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Neurosurgery and Psychiatry

Delving deeper, Americans are living longer, but over 65 percent of adults are overweight or obese and diabetes rates are climbing (over a third have diabetes or prediabetes). What is good or bad for the heart is also good or bad for the brain.

What are the common lifestyle factors influencing the heart and brain? Diet, exercise, sleep, and mental acuity are the most prominent and, fortunately, modifiable factors.

In the past, the majority of diet research focused on individual nutrients. However, with this approach it is difficult to show much difference since we don’t eat single nutrients. Past research has shown there is not enough data to support reduction or prevention of AD by omega-3 fatty acids, antioxidants, or B vitamins by themselves, such as in supplement form. However, some research has shown low levels of vitamin D are associated with higher risk of AD.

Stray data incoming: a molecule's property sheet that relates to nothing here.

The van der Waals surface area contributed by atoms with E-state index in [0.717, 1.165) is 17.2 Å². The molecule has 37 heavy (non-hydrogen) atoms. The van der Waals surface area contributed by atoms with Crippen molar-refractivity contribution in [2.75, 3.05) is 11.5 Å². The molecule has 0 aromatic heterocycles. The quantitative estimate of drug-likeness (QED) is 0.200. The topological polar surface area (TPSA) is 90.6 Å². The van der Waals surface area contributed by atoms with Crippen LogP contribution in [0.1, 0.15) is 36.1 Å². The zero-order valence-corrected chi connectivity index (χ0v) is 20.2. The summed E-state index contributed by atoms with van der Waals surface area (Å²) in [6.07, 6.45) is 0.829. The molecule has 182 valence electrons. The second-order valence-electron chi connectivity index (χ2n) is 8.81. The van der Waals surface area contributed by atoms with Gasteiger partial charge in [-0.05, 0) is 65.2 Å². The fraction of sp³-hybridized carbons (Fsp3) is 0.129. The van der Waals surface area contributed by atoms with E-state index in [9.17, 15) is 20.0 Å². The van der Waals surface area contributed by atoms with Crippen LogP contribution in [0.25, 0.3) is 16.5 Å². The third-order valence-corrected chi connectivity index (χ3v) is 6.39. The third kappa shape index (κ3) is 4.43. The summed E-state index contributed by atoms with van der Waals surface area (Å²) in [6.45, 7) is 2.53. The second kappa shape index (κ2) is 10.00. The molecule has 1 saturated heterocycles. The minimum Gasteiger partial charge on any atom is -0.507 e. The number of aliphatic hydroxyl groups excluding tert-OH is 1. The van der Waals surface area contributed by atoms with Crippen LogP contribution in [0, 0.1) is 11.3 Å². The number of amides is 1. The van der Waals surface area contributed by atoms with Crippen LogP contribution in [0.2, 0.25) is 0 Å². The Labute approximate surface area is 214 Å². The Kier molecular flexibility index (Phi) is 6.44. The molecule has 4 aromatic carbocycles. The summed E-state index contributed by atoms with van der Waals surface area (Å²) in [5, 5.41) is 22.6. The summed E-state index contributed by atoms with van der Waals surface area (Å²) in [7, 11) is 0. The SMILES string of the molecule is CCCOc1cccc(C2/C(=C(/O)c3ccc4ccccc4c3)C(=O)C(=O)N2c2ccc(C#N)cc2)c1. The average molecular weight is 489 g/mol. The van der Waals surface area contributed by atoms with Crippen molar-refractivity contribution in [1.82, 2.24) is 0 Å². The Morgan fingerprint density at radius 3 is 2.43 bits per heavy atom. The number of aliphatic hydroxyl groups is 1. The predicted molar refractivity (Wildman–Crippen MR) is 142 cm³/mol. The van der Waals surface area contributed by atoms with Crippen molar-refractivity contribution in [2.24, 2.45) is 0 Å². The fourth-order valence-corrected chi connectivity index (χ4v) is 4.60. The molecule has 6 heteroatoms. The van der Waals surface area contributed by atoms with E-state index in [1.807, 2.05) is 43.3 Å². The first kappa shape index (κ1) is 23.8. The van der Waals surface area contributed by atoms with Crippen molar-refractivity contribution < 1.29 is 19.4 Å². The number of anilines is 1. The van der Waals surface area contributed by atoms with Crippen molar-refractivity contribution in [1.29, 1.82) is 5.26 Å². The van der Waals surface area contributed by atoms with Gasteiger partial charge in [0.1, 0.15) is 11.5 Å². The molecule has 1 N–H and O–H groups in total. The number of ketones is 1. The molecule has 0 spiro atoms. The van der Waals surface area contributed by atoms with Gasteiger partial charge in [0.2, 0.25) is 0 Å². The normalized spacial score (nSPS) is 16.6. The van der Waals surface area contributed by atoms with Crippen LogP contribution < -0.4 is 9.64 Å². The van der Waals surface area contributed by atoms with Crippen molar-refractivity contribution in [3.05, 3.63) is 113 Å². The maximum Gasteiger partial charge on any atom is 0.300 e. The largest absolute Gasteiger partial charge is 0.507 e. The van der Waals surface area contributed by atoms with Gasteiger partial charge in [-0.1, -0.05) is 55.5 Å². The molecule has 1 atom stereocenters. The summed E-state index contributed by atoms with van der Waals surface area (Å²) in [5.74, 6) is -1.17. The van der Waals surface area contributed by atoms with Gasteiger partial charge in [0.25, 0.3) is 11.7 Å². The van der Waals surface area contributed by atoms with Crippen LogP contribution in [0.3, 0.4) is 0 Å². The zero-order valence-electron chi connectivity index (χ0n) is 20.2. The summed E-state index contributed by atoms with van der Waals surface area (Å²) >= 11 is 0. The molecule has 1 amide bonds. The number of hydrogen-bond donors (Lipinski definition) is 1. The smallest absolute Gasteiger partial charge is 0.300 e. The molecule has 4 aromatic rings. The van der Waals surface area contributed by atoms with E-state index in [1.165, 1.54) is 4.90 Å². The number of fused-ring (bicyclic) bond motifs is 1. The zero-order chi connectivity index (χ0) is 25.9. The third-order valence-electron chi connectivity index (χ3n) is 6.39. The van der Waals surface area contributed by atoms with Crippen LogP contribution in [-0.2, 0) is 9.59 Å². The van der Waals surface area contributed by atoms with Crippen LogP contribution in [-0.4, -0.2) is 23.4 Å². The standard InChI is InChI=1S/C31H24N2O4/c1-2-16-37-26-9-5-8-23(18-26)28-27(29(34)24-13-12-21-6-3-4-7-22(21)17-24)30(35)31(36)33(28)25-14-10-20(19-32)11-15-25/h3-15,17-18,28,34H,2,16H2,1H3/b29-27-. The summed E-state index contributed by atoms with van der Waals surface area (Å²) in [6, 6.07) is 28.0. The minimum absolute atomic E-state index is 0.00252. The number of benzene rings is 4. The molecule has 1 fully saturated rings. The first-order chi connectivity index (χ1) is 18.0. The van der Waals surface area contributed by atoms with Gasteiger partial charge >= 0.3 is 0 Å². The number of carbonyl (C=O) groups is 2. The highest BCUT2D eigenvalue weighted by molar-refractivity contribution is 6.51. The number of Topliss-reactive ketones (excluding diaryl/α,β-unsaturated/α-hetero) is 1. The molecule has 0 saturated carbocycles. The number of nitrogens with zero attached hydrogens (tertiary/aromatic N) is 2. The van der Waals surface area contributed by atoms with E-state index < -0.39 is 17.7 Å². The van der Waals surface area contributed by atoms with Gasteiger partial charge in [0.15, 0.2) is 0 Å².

However, in the last several years there has been renewed study in eating patterns to support brain health. The Mediterranean diet, first named in 1993 but eaten for over 4,000 years in the 22 countries of the Mediterranean region, has shown great promise in promoting and maintaining brain health. Studies in Spain that began in the early 2000s and continue today have demonstrated declines in heart attacks and strokes and improved cognition when participants were following Mediterranean eating patterns. Longer life, less diabetes and fewer cancers, and lower rates of childhood obesity are also seen. The diet focuses on consumption of more vegetables, fruits, whole grains, beans, nuts, seeds, olive oil, water, and fish and shellfish; smaller amounts of cheese, yogurt, and poultry; and least amounts of red meats and sweets. A moderate amount of red wine is included. This eating pattern also includes little processed foods, so overall it is lower in sodium and sugar, as well as saturated and trans fats. It is higher in fiber, potassium, antioxidants, and healthy fats compared the typical Western diet. The research is so compelling about the healthfulness that this eating pattern has now been recognized and recommended in the newest 2015–2020 U.S. Dietary Guidelines